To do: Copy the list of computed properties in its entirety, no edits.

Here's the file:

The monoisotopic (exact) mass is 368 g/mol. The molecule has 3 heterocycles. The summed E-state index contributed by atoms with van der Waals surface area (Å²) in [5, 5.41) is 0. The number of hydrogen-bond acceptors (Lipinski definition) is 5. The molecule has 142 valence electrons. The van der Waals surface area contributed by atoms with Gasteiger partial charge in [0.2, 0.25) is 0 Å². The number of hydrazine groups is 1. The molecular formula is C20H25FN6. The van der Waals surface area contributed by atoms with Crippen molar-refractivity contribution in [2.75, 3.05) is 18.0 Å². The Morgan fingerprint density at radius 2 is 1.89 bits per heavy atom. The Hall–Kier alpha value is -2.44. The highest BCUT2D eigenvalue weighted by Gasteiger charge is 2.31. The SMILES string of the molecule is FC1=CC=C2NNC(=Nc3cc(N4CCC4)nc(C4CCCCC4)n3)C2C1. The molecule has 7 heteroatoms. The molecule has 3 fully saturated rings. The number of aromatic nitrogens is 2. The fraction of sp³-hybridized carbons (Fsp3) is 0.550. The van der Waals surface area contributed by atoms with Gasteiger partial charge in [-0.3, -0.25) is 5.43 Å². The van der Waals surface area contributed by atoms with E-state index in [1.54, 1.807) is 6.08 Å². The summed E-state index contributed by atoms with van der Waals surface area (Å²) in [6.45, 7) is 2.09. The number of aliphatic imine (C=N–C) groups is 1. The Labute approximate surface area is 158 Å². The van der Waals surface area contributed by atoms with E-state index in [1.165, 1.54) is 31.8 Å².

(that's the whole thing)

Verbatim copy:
The monoisotopic (exact) mass is 368 g/mol. The molecule has 3 heterocycles. The summed E-state index contributed by atoms with van der Waals surface area (Å²) in [5, 5.41) is 0. The number of hydrogen-bond acceptors (Lipinski definition) is 5. The molecule has 142 valence electrons. The van der Waals surface area contributed by atoms with Gasteiger partial charge in [0.2, 0.25) is 0 Å². The number of hydrazine groups is 1. The molecular formula is C20H25FN6. The van der Waals surface area contributed by atoms with Crippen molar-refractivity contribution in [2.75, 3.05) is 18.0 Å². The Morgan fingerprint density at radius 2 is 1.89 bits per heavy atom. The Hall–Kier alpha value is -2.44. The highest BCUT2D eigenvalue weighted by Gasteiger charge is 2.31. The SMILES string of the molecule is FC1=CC=C2NNC(=Nc3cc(N4CCC4)nc(C4CCCCC4)n3)C2C1. The molecule has 7 heteroatoms. The molecule has 3 fully saturated rings. The number of aromatic nitrogens is 2. The fraction of sp³-hybridized carbons (Fsp3) is 0.550. The van der Waals surface area contributed by atoms with Gasteiger partial charge in [-0.3, -0.25) is 5.43 Å². The van der Waals surface area contributed by atoms with E-state index in [1.54, 1.807) is 6.08 Å². The summed E-state index contributed by atoms with van der Waals surface area (Å²) in [6.45, 7) is 2.09. The number of aliphatic imine (C=N–C) groups is 1. The Labute approximate surface area is 158 Å². The van der Waals surface area contributed by atoms with E-state index in [1.165, 1.54) is 31.8 Å².